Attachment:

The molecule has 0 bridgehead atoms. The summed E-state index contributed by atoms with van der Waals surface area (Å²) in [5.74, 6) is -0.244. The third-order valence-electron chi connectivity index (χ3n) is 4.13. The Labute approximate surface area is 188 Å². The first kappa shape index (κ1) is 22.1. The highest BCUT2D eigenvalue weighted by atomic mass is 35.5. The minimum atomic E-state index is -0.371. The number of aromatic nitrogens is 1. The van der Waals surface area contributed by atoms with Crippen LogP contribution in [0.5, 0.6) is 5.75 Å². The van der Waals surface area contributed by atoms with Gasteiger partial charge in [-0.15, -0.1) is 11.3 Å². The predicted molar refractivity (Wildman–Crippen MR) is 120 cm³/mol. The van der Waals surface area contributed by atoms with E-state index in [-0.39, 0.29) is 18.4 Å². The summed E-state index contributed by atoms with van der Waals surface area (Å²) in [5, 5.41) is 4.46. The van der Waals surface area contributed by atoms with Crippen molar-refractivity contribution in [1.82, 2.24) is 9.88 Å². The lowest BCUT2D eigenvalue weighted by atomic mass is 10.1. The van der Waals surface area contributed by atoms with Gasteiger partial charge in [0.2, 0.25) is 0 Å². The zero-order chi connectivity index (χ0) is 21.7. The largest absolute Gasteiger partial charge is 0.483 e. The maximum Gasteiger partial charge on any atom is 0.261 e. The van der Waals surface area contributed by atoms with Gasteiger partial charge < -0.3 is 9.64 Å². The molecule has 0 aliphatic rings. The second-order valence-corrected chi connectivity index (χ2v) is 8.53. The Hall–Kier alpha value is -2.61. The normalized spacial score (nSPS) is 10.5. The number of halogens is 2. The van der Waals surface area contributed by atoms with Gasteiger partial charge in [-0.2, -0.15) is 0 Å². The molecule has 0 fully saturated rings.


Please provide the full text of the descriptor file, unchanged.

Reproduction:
The molecule has 0 bridgehead atoms. The summed E-state index contributed by atoms with van der Waals surface area (Å²) in [5.74, 6) is -0.244. The third-order valence-electron chi connectivity index (χ3n) is 4.13. The Labute approximate surface area is 188 Å². The first kappa shape index (κ1) is 22.1. The highest BCUT2D eigenvalue weighted by atomic mass is 35.5. The minimum atomic E-state index is -0.371. The number of aromatic nitrogens is 1. The van der Waals surface area contributed by atoms with Crippen LogP contribution in [0.5, 0.6) is 5.75 Å². The van der Waals surface area contributed by atoms with Gasteiger partial charge in [-0.15, -0.1) is 11.3 Å². The predicted molar refractivity (Wildman–Crippen MR) is 120 cm³/mol. The van der Waals surface area contributed by atoms with E-state index in [-0.39, 0.29) is 18.4 Å². The summed E-state index contributed by atoms with van der Waals surface area (Å²) in [5, 5.41) is 4.46. The van der Waals surface area contributed by atoms with Crippen molar-refractivity contribution in [1.82, 2.24) is 9.88 Å². The lowest BCUT2D eigenvalue weighted by atomic mass is 10.1. The van der Waals surface area contributed by atoms with Gasteiger partial charge in [0.2, 0.25) is 0 Å². The zero-order chi connectivity index (χ0) is 21.7. The largest absolute Gasteiger partial charge is 0.483 e. The maximum Gasteiger partial charge on any atom is 0.261 e. The van der Waals surface area contributed by atoms with Gasteiger partial charge < -0.3 is 9.64 Å². The molecule has 0 aliphatic rings. The second-order valence-corrected chi connectivity index (χ2v) is 8.53. The Hall–Kier alpha value is -2.61. The normalized spacial score (nSPS) is 10.5. The number of halogens is 2. The van der Waals surface area contributed by atoms with Gasteiger partial charge in [-0.2, -0.15) is 0 Å². The molecule has 0 fully saturated rings.